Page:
By Raymond King, Director of Environmental Health, North Georgia Health District, provided by the Fannin Emergency Management Agency.
A school kitchen received USDA frozen turkeys for a meal just before Thanksgiving. The turkeys were left out of refrigeration at room temperature to thaw overnight. The turkeys were cooked, but apparently did not reach a safe internal temperature of at least 165°F. There may also have been ‘cross-contamination’ between equipment used with raw turkeys and cooked turkeys. The result? Hundreds of children and school personnel sick with vomiting, fever, diarrhea and abdominal pain. Can you name the mistakes in this story which led to the illness outbreak?
Typical symptoms of foodborne illness are vomiting, diarrhea, and flu-like symptoms, which can start anywhere from hours to days after contaminated food or drinks are consumed. The symptoms usually are not long-lasting in healthy people—a few hours or a few days—and usually go away without medical treatment. But foodborne illness can be severe and even life-threatening to anyone, especially those most at risk such as infants and young children, pregnant women, older adults, people with HIV/AIDS, cancer or any condition or medication that weakens the immune system.
As you prepare your favorite holiday dishes this season, avoid causing foodborne illness by following these food safety tips from the Georgia Department of Public Health and the U.S. Food and Drug Administration:
1. Clean and Sanitize:
The first rule of safe food preparation in the home is to keep everything clean.
• Wash hands with warm water and soap for 20 seconds before and after handling any food.
• Wash food-contact surfaces (cutting boards, dishes, utensils, countertops) with hot, soapy water after preparing each food item and before going on to the next item. Sanitize food contact surfaces with a mild household bleach solution or other sanitizer between items.
• Rinse fruits and vegetables thoroughly under cool running water and use a produce brush to remove surface dirt.
• Do not rinse raw meat and poultry before cooking. Washing these foods is unnecessary and makes it more likely for bacteria to spread to areas around the sink and countertops.
• Sanitize cleaned surfaces such as cutting boards. Sanitizing means to kill at least 99% of bacteria and viruses on a surface. Make an easy sanitizing solution by adding a measured teaspoon of plain (unscented) household bleach to a gallon of water. Mix thoroughly. After washing and rinsing the surface, add the bleach sanitizing solution and allow it to remain on the surface for five minutes. This will kill remaining bacteria and viruses.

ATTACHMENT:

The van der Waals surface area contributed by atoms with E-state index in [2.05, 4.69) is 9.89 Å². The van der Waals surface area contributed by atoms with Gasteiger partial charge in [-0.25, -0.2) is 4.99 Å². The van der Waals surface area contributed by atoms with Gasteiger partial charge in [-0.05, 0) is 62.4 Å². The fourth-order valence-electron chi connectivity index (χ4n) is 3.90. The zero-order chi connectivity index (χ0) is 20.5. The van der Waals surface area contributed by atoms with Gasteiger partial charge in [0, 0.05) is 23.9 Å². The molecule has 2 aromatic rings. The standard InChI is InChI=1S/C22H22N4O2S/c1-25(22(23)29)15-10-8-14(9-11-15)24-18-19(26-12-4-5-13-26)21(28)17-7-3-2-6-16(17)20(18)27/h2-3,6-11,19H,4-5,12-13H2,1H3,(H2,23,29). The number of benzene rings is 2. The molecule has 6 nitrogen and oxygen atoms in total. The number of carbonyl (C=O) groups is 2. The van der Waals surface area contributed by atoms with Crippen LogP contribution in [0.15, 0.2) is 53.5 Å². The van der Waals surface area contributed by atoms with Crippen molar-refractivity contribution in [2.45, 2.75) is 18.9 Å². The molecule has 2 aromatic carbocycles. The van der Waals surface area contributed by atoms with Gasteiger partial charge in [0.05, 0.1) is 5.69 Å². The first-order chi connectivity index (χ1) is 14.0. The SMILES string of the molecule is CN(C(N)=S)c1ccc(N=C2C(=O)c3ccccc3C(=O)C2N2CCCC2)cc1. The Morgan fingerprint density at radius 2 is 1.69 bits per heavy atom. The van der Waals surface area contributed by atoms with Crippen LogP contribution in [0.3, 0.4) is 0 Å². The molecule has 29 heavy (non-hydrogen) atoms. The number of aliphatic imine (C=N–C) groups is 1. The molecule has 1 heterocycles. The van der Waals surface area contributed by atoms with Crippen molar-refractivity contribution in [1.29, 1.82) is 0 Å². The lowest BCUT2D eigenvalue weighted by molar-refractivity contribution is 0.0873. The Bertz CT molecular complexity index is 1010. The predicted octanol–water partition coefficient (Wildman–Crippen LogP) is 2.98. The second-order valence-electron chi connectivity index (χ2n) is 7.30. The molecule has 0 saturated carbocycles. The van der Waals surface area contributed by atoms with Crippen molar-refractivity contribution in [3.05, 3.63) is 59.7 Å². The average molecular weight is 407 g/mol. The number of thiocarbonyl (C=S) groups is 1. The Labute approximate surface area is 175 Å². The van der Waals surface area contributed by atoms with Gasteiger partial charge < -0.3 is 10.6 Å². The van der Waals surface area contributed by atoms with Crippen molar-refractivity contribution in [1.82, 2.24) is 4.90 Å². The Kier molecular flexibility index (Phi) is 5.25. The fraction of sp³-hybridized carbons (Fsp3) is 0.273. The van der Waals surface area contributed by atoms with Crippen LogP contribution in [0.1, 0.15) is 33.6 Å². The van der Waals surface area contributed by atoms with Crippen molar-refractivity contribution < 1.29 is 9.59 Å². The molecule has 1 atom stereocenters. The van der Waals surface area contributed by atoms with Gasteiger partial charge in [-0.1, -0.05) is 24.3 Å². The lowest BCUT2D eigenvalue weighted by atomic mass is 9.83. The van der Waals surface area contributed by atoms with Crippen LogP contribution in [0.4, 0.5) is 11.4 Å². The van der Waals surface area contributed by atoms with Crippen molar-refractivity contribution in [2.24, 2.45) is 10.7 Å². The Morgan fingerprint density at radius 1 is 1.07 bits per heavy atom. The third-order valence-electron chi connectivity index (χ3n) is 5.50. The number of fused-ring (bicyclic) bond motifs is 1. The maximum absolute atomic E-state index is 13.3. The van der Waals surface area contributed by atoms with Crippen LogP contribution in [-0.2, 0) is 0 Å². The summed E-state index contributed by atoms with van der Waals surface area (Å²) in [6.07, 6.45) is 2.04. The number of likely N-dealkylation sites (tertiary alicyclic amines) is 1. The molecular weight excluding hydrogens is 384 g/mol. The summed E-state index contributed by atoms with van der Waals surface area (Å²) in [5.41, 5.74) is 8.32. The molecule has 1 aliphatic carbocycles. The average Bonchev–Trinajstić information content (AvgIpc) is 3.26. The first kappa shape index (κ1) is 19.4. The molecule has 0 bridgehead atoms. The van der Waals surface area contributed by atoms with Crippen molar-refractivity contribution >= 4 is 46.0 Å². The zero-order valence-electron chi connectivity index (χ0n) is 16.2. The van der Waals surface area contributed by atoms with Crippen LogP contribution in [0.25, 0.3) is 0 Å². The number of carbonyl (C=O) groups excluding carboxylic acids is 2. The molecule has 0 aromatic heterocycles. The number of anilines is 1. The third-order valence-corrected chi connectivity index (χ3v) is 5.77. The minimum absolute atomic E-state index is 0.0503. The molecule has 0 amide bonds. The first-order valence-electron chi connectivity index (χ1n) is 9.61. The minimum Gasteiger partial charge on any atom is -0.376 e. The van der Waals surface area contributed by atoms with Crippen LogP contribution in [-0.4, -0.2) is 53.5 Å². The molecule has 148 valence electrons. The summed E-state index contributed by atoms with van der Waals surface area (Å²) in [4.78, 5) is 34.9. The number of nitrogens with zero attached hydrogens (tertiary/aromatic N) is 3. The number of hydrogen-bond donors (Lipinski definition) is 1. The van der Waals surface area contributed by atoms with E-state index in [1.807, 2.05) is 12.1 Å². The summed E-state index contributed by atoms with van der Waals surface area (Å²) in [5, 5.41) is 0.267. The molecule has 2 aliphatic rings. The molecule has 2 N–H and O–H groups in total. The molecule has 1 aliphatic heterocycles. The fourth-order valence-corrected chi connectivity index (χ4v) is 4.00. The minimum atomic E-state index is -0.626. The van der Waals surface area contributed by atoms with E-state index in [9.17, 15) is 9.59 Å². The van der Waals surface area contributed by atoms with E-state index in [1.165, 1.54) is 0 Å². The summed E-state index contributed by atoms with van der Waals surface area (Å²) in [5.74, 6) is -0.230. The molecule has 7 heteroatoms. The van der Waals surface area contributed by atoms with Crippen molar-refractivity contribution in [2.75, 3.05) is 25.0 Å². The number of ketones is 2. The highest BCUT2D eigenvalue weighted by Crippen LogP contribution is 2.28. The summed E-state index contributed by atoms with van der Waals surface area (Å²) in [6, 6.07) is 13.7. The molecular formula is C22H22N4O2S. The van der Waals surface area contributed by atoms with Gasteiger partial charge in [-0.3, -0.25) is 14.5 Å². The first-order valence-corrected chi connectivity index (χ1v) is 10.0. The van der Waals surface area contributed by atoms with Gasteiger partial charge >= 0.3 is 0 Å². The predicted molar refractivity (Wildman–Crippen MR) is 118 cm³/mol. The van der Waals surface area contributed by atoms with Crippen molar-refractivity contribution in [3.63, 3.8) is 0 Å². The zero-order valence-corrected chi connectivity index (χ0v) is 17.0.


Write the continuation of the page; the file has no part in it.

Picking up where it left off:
2. Separate Raw and Cooked Foods:
Don’t give bacteria the opportunity to spread from one food to another (cross-contamination).
• Keep raw eggs, meat, poultry, seafood, and their juices away from foods that won’t be cooked. Take this precaution while shopping in the store, when storing in the refrigerator at home, and while preparing meals.
• Consider using one cutting board only for foods that will be cooked (such as raw meat, poultry, and seafood) and another one for those that will not (such as raw fruits and vegetables).
• Keep fruits and vegetables that will be eaten raw separate from other foods such as raw meat, poultry or seafood—and from kitchen utensils used for those products.
• Do not put cooked meat or other food that is ready to eat on an unwashed plate that has held any raw eggs, meat, poultry, seafood, or their juices.
3. Cook Thoroughly:
Food is safely cooked when it reaches a high enough internal temperature to kill harmful bacteria, 165°F or more.
• Color is not a reliable indicator of doneness. Use a food thermometer to make sure meat, poultry, and fish are cooked to a safe internal temperature. To check a turkey for safety, insert a food thermometer into the innermost part of the thigh and wing and the thickest part of the breast. The turkey is safe when the temperature reaches 165ºF. If the turkey is stuffed, the temperature of the stuffing should be 165ºF. (Please read on for more pointers on stuffing.)
• Bring sauces, soups, and gravies to a rolling boil when reheating.
• Cook eggs until the yolk and white are firm. When making your own eggnog or other recipe calling for raw eggs, use pasteurized shell eggs, liquid or frozen pasteurized egg products, or powdered egg whites.
• Don’t eat uncooked cookie dough, which may contain raw eggs.
Refrigerate foods quickly because harmful bacteria grow rapidly at room temperature.
• Refrigerate leftovers and takeout foods—and any type of food that should be refrigerated—within two hours. That includes pumpkin pie!
• Set your refrigerator at or below 40ºF and the freezer at 0ºF. Check both periodically with an appliance thermometer.
• Never defrost food at room temperature. Food can be defrosted safely in the refrigerator, under cold running water, or in the microwave. Food thawed in cold water or in the microwave should be cooked immediately.
• Allow the correct amount of time to properly thaw food. For example, a 20-pound turkey needs four to five days to thaw completely when thawed in the refrigerator.
• Don’t taste food that looks or smells questionable. Davidson says, “A good rule to follow is, when in doubt, throw it out.”
• Leftovers should be used within three to four days.
For more information on food safety for the holidays and beyond, log onto these websites:
Holiday Food Safety
Holiday Food Safety (video in English and Spanish)
Holiday Food Safety Success Kit
USDA: Seasonal Food Safety
CDC: Holiday Food Safety During Pregnancy